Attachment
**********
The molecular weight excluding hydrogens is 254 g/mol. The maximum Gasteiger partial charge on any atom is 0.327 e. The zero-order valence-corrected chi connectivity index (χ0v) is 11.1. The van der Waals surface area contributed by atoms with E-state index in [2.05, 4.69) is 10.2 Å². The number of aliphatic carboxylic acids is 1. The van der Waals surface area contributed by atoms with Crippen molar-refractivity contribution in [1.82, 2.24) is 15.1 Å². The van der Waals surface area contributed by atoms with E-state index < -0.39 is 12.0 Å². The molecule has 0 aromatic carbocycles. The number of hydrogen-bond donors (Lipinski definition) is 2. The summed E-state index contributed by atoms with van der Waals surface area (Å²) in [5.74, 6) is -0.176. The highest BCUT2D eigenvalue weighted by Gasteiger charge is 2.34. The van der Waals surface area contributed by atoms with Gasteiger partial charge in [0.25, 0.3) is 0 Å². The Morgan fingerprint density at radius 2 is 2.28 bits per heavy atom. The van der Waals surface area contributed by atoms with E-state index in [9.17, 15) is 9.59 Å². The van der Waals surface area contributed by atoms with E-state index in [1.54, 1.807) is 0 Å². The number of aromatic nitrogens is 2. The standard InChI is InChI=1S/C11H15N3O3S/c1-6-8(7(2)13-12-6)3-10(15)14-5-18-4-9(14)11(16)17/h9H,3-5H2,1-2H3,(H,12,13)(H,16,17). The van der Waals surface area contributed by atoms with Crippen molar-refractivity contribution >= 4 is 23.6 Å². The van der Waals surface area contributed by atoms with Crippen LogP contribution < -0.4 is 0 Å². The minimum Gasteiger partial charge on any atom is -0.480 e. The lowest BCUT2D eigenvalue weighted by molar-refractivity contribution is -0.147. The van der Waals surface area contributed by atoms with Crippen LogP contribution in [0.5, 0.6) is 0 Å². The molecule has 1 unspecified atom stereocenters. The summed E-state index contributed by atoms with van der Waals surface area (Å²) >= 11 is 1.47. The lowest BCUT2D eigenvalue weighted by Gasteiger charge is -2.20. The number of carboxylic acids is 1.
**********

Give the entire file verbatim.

The molecular weight excluding hydrogens is 254 g/mol. The maximum Gasteiger partial charge on any atom is 0.327 e. The zero-order valence-corrected chi connectivity index (χ0v) is 11.1. The van der Waals surface area contributed by atoms with E-state index in [2.05, 4.69) is 10.2 Å². The number of aliphatic carboxylic acids is 1. The van der Waals surface area contributed by atoms with Crippen molar-refractivity contribution in [1.82, 2.24) is 15.1 Å². The van der Waals surface area contributed by atoms with E-state index < -0.39 is 12.0 Å². The molecule has 0 aromatic carbocycles. The number of hydrogen-bond donors (Lipinski definition) is 2. The summed E-state index contributed by atoms with van der Waals surface area (Å²) in [5.74, 6) is -0.176. The highest BCUT2D eigenvalue weighted by Gasteiger charge is 2.34. The van der Waals surface area contributed by atoms with Gasteiger partial charge in [0.25, 0.3) is 0 Å². The Morgan fingerprint density at radius 2 is 2.28 bits per heavy atom. The van der Waals surface area contributed by atoms with E-state index in [9.17, 15) is 9.59 Å². The van der Waals surface area contributed by atoms with E-state index in [1.54, 1.807) is 0 Å². The number of aromatic nitrogens is 2. The standard InChI is InChI=1S/C11H15N3O3S/c1-6-8(7(2)13-12-6)3-10(15)14-5-18-4-9(14)11(16)17/h9H,3-5H2,1-2H3,(H,12,13)(H,16,17). The van der Waals surface area contributed by atoms with Crippen molar-refractivity contribution >= 4 is 23.6 Å². The van der Waals surface area contributed by atoms with Crippen LogP contribution < -0.4 is 0 Å². The minimum Gasteiger partial charge on any atom is -0.480 e. The lowest BCUT2D eigenvalue weighted by molar-refractivity contribution is -0.147. The van der Waals surface area contributed by atoms with Crippen LogP contribution in [0.5, 0.6) is 0 Å². The molecule has 1 unspecified atom stereocenters. The summed E-state index contributed by atoms with van der Waals surface area (Å²) >= 11 is 1.47. The lowest BCUT2D eigenvalue weighted by Gasteiger charge is -2.20. The number of carboxylic acids is 1.